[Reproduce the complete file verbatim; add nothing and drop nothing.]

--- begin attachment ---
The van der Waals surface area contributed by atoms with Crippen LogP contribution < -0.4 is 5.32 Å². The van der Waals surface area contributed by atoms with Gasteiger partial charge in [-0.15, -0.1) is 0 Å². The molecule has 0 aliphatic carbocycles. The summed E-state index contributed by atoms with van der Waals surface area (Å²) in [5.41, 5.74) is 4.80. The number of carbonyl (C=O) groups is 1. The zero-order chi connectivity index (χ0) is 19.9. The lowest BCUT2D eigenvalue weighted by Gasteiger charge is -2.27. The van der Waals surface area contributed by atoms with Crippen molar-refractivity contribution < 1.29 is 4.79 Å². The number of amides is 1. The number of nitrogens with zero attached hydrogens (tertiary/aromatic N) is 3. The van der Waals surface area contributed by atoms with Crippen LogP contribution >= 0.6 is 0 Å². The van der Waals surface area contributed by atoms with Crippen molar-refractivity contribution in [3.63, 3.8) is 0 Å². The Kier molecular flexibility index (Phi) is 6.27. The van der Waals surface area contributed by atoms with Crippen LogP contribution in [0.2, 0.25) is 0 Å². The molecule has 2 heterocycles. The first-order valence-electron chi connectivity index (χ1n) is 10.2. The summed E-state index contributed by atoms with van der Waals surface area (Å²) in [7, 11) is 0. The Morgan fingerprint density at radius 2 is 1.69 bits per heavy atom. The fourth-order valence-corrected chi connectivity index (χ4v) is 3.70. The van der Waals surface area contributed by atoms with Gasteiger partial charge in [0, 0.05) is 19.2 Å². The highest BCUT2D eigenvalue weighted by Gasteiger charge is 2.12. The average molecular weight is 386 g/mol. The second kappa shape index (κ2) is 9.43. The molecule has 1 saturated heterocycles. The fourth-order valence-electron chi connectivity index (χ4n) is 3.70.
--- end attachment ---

The van der Waals surface area contributed by atoms with Crippen LogP contribution < -0.4 is 5.32 Å². The van der Waals surface area contributed by atoms with Gasteiger partial charge in [-0.15, -0.1) is 0 Å². The molecule has 0 aliphatic carbocycles. The summed E-state index contributed by atoms with van der Waals surface area (Å²) in [5.41, 5.74) is 4.80. The number of carbonyl (C=O) groups is 1. The zero-order chi connectivity index (χ0) is 19.9. The lowest BCUT2D eigenvalue weighted by Gasteiger charge is -2.27. The van der Waals surface area contributed by atoms with Crippen molar-refractivity contribution < 1.29 is 4.79 Å². The number of amides is 1. The number of nitrogens with zero attached hydrogens (tertiary/aromatic N) is 3. The van der Waals surface area contributed by atoms with Crippen LogP contribution >= 0.6 is 0 Å². The van der Waals surface area contributed by atoms with Crippen molar-refractivity contribution in [3.63, 3.8) is 0 Å². The Kier molecular flexibility index (Phi) is 6.27. The van der Waals surface area contributed by atoms with Crippen LogP contribution in [0.2, 0.25) is 0 Å². The molecule has 2 heterocycles. The first-order valence-electron chi connectivity index (χ1n) is 10.2. The summed E-state index contributed by atoms with van der Waals surface area (Å²) in [7, 11) is 0. The Morgan fingerprint density at radius 2 is 1.69 bits per heavy atom. The fourth-order valence-corrected chi connectivity index (χ4v) is 3.70. The van der Waals surface area contributed by atoms with Gasteiger partial charge in [0, 0.05) is 19.2 Å². The highest BCUT2D eigenvalue weighted by Gasteiger charge is 2.12. The average molecular weight is 386 g/mol. The second kappa shape index (κ2) is 9.43. The molecule has 1 saturated heterocycles. The fourth-order valence-electron chi connectivity index (χ4n) is 3.70.